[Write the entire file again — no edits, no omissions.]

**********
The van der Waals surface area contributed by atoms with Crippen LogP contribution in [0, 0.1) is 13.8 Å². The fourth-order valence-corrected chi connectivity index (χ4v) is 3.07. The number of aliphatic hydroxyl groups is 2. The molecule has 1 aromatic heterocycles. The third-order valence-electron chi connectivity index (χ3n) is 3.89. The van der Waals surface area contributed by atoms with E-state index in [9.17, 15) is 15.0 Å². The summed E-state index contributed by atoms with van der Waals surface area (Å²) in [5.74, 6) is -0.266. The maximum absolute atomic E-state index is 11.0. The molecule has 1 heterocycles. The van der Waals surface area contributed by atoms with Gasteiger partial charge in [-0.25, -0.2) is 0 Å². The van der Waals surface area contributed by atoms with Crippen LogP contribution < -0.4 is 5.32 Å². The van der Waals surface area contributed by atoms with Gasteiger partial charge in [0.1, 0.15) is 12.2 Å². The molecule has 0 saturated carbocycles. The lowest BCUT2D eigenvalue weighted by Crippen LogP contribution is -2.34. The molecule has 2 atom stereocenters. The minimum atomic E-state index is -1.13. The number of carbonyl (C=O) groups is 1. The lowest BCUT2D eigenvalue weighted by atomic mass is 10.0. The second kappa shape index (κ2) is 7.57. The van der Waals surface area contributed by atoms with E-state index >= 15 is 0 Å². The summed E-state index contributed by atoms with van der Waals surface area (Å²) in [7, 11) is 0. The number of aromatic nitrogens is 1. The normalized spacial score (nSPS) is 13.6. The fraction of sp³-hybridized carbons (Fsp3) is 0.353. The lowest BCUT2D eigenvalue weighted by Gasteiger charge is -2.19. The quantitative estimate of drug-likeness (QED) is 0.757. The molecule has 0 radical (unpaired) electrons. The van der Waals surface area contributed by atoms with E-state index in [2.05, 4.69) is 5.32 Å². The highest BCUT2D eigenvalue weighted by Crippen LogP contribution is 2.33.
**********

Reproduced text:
The van der Waals surface area contributed by atoms with Crippen LogP contribution in [0, 0.1) is 13.8 Å². The fourth-order valence-corrected chi connectivity index (χ4v) is 3.07. The number of aliphatic hydroxyl groups is 2. The molecule has 1 aromatic heterocycles. The third-order valence-electron chi connectivity index (χ3n) is 3.89. The van der Waals surface area contributed by atoms with E-state index in [9.17, 15) is 15.0 Å². The summed E-state index contributed by atoms with van der Waals surface area (Å²) in [5.74, 6) is -0.266. The maximum absolute atomic E-state index is 11.0. The molecule has 1 heterocycles. The van der Waals surface area contributed by atoms with Gasteiger partial charge in [-0.25, -0.2) is 0 Å². The van der Waals surface area contributed by atoms with Crippen LogP contribution < -0.4 is 5.32 Å². The van der Waals surface area contributed by atoms with Gasteiger partial charge in [0.1, 0.15) is 12.2 Å². The molecule has 0 saturated carbocycles. The lowest BCUT2D eigenvalue weighted by Crippen LogP contribution is -2.34. The molecule has 2 atom stereocenters. The minimum atomic E-state index is -1.13. The number of carbonyl (C=O) groups is 1. The lowest BCUT2D eigenvalue weighted by atomic mass is 10.0. The second kappa shape index (κ2) is 7.57. The van der Waals surface area contributed by atoms with E-state index >= 15 is 0 Å². The summed E-state index contributed by atoms with van der Waals surface area (Å²) in [7, 11) is 0. The number of aromatic nitrogens is 1. The normalized spacial score (nSPS) is 13.6. The fraction of sp³-hybridized carbons (Fsp3) is 0.353. The lowest BCUT2D eigenvalue weighted by Gasteiger charge is -2.19. The quantitative estimate of drug-likeness (QED) is 0.757. The molecule has 0 radical (unpaired) electrons. The van der Waals surface area contributed by atoms with E-state index in [2.05, 4.69) is 5.32 Å². The highest BCUT2D eigenvalue weighted by Crippen LogP contribution is 2.33.